Whiste-blower Protections (AU0001)
Action Plan: Australia National Action Plan 2016-2018
Action Plan Cycle: 2016
Lead Institution: Treasury
Support Institution(s): Australian Taxation Office, Australian Securities and Investments Commission, Australian Prudential Regulation Authority, Attorney-General’s Department, Department of the Prime Minister and Cabinet and other relevant agencies, state and territory governments, Parliament of Australia, Corporations, peak industry bodies (including Law Council of Australia, tax advisors, other law and accounting bodies), non-government organisations (including Australian Open Government Partnership Network, Transparency International Australia, Accountability Round Table), Board of Taxation, academia, and whistle-blowers
Policy AreasLegislation & Regulation, Private Sector, Whistleblower Protections
Objective and description: Australia will ensure appropriate protections are in place for people who report corruption, fraud, tax evasion or avoidance, and misconduct within the corporate sector. We will do this by improving whistle-blower protections for people who disclose information about tax misconduct to the Australian Taxation Office. We will also pursue reforms to whistle-blower protections in the corporate sector, with consultation on options to strengthen and harmonise these protections with those in the public sector. Status Quo: The prevention of corruption, waste, tax evasion or avoidance and fraud relies upon appropriate protections for people who report these wrongdoings. Australian public servants who act as whistle-blowers have some protection under the Public Interest Disclosure Act 2013 (PID Act). While there are also protections available to corporate whistle-blowers, those protections lag behind the PID Act and protections available to whistle-blowers in other countries (such as the Dodd-Frank Wall Street Reform and Consumer Protection Act 2010 in the United States, and the Public Interest Disclosure Act 1998 (amended in 2013) in the United Kingdom). Current protections in the corporate sector are overly narrow and make it unnecessarily difficult for those with information to qualify for protections. In the 2016-17 Budget, the Government also announced it would introduce whistle-blower protections for people who disclose information about tax misconduct to the Australian Taxation Office. A research project into public interest whistleblowing, Whistling While They Work 2, is currently being led by Griffith University and is looking into improvements across the public and private sectors. The project is partly funded by the Australian Research Council, and its initial survey of organisational processes and procedures is now available at www.whistlingwhiletheywork.edu.au. Ambition: To reduce corruption, waste, tax evasion or avoidance, and fraud by ensuring protections are in place for people who report such activities. Relevance: This commitment will advance the OGP values of public accountability and transparency by: encouraging, protecting and compensating whistle-blowers whose information reveals artificial tax structures and misconduct; and reducing other forms of corruption, fraud and misconduct by ensuring corporate whistle-blowers are also encouraged, protected and compensated. OGP Grand Challenge: Increasing Corporate Accountability More Effectively Managing Public Resources; Timeframes December 2016 – June 2018; Lead agency Treasury (email@example.com); Other actors involved: Government - Australian Taxation Office, Australian Securities and Investments Commission, Australian Prudential Regulation Authority, Attorney-General’s Department, Department of the Prime Minister and Cabinet and other relevant agencies, state and territory governments, Parliament of Australia; Non-government: Corporations, peak industry bodies (including Law Council of Australia, tax advisors, other law and accounting bodies), non-government organisations (including Australian Open Government Partnership Network, Transparency International Australia, Accountability Round Table), Board of Taxation, academia, and whistle-blowers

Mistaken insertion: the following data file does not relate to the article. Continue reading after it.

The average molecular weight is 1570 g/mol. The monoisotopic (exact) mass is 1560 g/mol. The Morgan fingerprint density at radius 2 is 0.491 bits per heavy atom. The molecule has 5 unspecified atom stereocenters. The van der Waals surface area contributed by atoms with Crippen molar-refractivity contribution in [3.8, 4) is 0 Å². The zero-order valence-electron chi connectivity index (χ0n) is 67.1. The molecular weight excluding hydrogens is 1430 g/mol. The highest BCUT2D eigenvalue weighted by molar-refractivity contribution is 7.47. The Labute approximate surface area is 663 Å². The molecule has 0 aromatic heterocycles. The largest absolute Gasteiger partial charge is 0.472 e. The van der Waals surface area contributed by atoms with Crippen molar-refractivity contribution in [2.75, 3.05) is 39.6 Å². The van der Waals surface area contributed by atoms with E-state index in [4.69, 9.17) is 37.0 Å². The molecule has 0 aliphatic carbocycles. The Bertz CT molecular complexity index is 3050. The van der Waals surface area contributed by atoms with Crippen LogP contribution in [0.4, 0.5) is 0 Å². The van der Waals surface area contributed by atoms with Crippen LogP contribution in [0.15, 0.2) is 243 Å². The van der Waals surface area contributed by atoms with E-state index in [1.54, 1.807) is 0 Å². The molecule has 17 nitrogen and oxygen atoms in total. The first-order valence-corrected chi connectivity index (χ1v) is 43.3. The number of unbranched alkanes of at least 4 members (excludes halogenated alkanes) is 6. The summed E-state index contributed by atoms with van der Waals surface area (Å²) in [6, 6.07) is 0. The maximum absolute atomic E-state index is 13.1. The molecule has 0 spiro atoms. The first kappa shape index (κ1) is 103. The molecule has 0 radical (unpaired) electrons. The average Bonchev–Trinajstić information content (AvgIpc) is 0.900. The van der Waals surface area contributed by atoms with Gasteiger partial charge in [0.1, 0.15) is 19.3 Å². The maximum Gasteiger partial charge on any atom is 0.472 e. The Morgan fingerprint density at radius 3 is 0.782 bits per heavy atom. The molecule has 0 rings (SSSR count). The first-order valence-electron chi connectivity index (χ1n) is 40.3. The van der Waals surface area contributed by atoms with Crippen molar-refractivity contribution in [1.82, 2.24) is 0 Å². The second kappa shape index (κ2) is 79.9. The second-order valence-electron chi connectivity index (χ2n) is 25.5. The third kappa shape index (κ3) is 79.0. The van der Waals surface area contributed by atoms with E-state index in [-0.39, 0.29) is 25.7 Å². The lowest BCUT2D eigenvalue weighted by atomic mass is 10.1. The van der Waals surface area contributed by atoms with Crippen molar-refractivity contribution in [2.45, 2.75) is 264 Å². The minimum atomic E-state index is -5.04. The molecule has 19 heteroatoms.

IRM Midterm Status Summary
1. Improve whistle-blower protections in the tax and corporate sectors
Australia will ensure appropriate protections are in place for people who report corruption, fraud, tax evasion or avoidance, and misconduct within the corporate sector.